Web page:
December 24, 2012 - 3:04 PM
If you ran into a group of twelve-year-olds running around town in Santa hats this week, chances are your spirits were lifted a couple notches.
A Vernon teacher is helping kids spread the Christmas spirit outside the classroom this year in some very creative ways. Students in Ellison Elementary School Kim Ondrik's class took to the streets with grins on their faces and cheer in their pockets. Their random acts of kindness caught people off guard, and gave them something to think about.
"It's impacted my life as much as theirs," Miranda Hutchison says. She adds that Ondrik's class is often out of the ordinary, and that all the students love it.
The idea has been collaborative between the students and their teacher right from the start.
"We're a democracy," Ondrik says.
The class focused on four ideas to make a difference in people's lives. The first was Christmas caroling.
"We went into Starbucks and starting singing," Kayla Sargeant says. "People started clapping along with us." She adds that We Wish You a Merry Christmas and Holly Jolly Christmas are the most fun songs to sing, and the ones that get people going the most.
Emily Labrie says a similar thing happened when they were caroling at A&W. "Everyone just started smiling," she says.
The second idea demanded the coining of a new word: "baublization," which involves decorating Vernon's streets with Christmas baubles. The kids say they went all along Main Street, up to the courthouse, and into Polson Park.
The third idea is called "Chew on it." Handmade paper boxes containing a stick of gum and an inspirational quote were handed out to shop owners and passersby. The kids carried the boxes around town in a laundry hamper, and presented the origami-like boxes to anyone who went by.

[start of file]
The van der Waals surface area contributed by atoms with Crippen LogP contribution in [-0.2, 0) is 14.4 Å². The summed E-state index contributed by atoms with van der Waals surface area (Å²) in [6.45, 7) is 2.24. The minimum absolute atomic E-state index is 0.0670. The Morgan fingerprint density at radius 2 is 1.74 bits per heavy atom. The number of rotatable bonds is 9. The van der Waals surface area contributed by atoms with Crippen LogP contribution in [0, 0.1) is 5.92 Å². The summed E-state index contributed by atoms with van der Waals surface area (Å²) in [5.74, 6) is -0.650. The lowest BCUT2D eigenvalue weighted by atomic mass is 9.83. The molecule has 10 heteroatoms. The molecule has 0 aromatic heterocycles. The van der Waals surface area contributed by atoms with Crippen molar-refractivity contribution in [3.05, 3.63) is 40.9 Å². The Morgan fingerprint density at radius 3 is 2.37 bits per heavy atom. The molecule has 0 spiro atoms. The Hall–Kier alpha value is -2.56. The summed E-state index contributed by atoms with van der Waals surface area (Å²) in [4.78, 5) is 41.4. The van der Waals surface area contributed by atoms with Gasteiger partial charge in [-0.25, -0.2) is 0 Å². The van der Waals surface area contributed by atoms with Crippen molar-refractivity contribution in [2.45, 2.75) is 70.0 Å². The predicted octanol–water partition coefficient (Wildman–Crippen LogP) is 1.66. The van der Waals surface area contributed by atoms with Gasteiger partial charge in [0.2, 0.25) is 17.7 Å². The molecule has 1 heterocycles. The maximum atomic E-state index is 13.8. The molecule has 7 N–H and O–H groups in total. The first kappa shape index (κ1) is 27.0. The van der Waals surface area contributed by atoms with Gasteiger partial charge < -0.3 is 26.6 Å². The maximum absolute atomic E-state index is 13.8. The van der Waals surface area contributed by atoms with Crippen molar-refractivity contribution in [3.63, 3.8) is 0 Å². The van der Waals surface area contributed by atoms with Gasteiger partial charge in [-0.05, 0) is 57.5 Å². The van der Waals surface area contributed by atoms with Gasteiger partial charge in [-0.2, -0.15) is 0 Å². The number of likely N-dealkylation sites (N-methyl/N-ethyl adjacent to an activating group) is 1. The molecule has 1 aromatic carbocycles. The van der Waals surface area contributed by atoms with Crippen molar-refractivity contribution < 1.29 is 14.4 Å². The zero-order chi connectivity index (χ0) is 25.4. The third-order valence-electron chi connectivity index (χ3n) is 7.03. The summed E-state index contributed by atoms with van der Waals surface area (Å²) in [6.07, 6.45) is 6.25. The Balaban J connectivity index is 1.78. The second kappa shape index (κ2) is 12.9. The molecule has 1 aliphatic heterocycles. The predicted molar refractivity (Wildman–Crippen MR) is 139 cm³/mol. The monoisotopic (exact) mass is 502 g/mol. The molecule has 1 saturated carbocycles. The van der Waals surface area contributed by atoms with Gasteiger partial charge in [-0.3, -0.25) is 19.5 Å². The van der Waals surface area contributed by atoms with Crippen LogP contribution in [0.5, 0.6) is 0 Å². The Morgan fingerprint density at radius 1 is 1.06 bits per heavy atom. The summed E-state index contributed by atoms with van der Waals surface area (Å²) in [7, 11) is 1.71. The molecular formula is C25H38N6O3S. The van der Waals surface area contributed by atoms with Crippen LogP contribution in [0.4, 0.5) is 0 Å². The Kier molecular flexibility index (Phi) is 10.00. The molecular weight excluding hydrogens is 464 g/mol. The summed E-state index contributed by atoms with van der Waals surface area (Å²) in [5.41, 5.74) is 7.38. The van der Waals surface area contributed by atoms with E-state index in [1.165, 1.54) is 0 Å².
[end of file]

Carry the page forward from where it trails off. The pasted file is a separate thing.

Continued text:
Willow Rhoades says she stayed up till 11:00pm one night to make sure they had enough boxes, and is quick to point out other students who worked just as hard.
"It was worth it," she says of the late night. Her favourite quote is by Thomas Edward: "I haven't failed, I've just found 10,000 ways that don't work."
The last idea involves graffiti, and required some discussion with the police. A lot of the students hang out at the Polson Park skatepark after school, and none of them enjoyed the swear words painted on the concrete. On Friday, the 21st, the kids will spray paint positive words and phrases over the harmful ones.
The students say they didn't want to get in trouble, so they checked with the city and the RCMP first, both of which gave them the thumbs up.
The project, which has involved walking up to strangers, has given the kids confidence. Having lunch every day at the Upper Room Mission and interacting with the people there gave them perspective on what the holidays mean for different community groups.
"The best thing is seeing people's faces when you give them a candy," Brianne Bertram says.
The class agrees they'll all continue doing random acts of kindness when school lets out for the holidays. Between their ear-to-ear smiles and worker-elf dedication, they seem downright addicted to cheer.
Blake Balmer puts the acts of kindness project simply: "It's awesome, it's fun, and it's nice for people."
The class hopes their actions will inspire others to pass on the joy, not just at Christmas, but throughout the year.
"We realized when we gave joy, we got it back," reflects Kayla Sargeant.
News from © InfoTel News Ltd, 2012